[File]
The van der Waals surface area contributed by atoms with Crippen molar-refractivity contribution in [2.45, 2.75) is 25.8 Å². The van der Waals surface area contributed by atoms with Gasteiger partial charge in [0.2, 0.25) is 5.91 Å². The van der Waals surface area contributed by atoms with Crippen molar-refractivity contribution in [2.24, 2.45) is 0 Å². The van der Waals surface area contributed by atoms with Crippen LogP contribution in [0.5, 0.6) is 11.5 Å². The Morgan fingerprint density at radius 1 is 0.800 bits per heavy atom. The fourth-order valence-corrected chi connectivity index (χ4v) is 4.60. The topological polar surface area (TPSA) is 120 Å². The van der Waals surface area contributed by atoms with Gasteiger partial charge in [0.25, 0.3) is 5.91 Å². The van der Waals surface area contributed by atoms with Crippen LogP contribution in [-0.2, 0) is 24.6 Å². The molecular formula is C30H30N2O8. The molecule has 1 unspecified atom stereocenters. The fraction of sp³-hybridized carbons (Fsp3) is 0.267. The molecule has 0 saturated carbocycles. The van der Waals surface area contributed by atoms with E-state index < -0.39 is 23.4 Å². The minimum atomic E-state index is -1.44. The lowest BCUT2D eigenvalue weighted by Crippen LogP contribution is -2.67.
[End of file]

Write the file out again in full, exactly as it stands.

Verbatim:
The van der Waals surface area contributed by atoms with Crippen molar-refractivity contribution in [2.45, 2.75) is 25.8 Å². The van der Waals surface area contributed by atoms with Gasteiger partial charge in [0.2, 0.25) is 5.91 Å². The van der Waals surface area contributed by atoms with Crippen molar-refractivity contribution in [2.24, 2.45) is 0 Å². The van der Waals surface area contributed by atoms with Crippen LogP contribution in [0.5, 0.6) is 11.5 Å². The Morgan fingerprint density at radius 1 is 0.800 bits per heavy atom. The fourth-order valence-corrected chi connectivity index (χ4v) is 4.60. The topological polar surface area (TPSA) is 120 Å². The van der Waals surface area contributed by atoms with Gasteiger partial charge in [0.25, 0.3) is 5.91 Å². The van der Waals surface area contributed by atoms with Crippen LogP contribution in [-0.2, 0) is 24.6 Å². The molecular formula is C30H30N2O8. The molecule has 1 unspecified atom stereocenters. The fraction of sp³-hybridized carbons (Fsp3) is 0.267. The molecule has 0 saturated carbocycles. The van der Waals surface area contributed by atoms with E-state index < -0.39 is 23.4 Å². The minimum atomic E-state index is -1.44. The lowest BCUT2D eigenvalue weighted by Crippen LogP contribution is -2.67.